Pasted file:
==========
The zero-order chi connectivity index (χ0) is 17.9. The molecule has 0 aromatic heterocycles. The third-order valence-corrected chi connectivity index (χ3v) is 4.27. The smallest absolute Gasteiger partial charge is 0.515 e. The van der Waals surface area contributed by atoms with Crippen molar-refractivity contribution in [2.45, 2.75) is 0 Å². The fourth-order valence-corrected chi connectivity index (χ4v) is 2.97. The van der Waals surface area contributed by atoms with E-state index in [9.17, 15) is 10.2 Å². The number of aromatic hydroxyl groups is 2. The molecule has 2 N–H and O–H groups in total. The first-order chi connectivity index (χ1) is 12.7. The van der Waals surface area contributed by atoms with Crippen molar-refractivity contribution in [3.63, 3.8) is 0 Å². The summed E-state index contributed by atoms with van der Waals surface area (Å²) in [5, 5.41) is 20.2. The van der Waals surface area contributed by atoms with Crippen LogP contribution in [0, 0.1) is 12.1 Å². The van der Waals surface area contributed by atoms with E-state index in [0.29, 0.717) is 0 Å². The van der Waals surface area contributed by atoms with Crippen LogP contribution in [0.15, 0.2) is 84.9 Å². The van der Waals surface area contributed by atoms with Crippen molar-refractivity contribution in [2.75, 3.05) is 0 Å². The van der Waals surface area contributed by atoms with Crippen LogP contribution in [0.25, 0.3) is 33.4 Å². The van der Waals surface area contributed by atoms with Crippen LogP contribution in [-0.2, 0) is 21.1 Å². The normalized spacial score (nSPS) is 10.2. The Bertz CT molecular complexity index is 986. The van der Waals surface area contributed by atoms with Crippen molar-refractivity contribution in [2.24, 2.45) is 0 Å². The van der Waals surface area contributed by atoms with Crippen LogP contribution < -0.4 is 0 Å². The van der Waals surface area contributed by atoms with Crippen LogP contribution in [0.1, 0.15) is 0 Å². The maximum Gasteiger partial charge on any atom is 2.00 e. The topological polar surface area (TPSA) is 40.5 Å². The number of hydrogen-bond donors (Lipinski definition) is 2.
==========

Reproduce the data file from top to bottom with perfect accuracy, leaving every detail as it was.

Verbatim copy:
The zero-order chi connectivity index (χ0) is 17.9. The molecule has 0 aromatic heterocycles. The third-order valence-corrected chi connectivity index (χ3v) is 4.27. The smallest absolute Gasteiger partial charge is 0.515 e. The van der Waals surface area contributed by atoms with Crippen molar-refractivity contribution in [2.45, 2.75) is 0 Å². The fourth-order valence-corrected chi connectivity index (χ4v) is 2.97. The van der Waals surface area contributed by atoms with E-state index in [9.17, 15) is 10.2 Å². The number of aromatic hydroxyl groups is 2. The molecule has 2 N–H and O–H groups in total. The first-order chi connectivity index (χ1) is 12.7. The van der Waals surface area contributed by atoms with Crippen molar-refractivity contribution in [3.63, 3.8) is 0 Å². The summed E-state index contributed by atoms with van der Waals surface area (Å²) in [5, 5.41) is 20.2. The van der Waals surface area contributed by atoms with Crippen LogP contribution in [0, 0.1) is 12.1 Å². The van der Waals surface area contributed by atoms with E-state index in [0.29, 0.717) is 0 Å². The van der Waals surface area contributed by atoms with Crippen LogP contribution in [0.15, 0.2) is 84.9 Å². The van der Waals surface area contributed by atoms with Crippen molar-refractivity contribution in [2.75, 3.05) is 0 Å². The van der Waals surface area contributed by atoms with Crippen LogP contribution in [0.25, 0.3) is 33.4 Å². The van der Waals surface area contributed by atoms with Crippen LogP contribution in [-0.2, 0) is 21.1 Å². The normalized spacial score (nSPS) is 10.2. The Bertz CT molecular complexity index is 986. The van der Waals surface area contributed by atoms with Crippen molar-refractivity contribution in [2.24, 2.45) is 0 Å². The van der Waals surface area contributed by atoms with Crippen LogP contribution < -0.4 is 0 Å². The van der Waals surface area contributed by atoms with Crippen LogP contribution in [0.1, 0.15) is 0 Å². The maximum Gasteiger partial charge on any atom is 2.00 e. The topological polar surface area (TPSA) is 40.5 Å². The number of hydrogen-bond donors (Lipinski definition) is 2.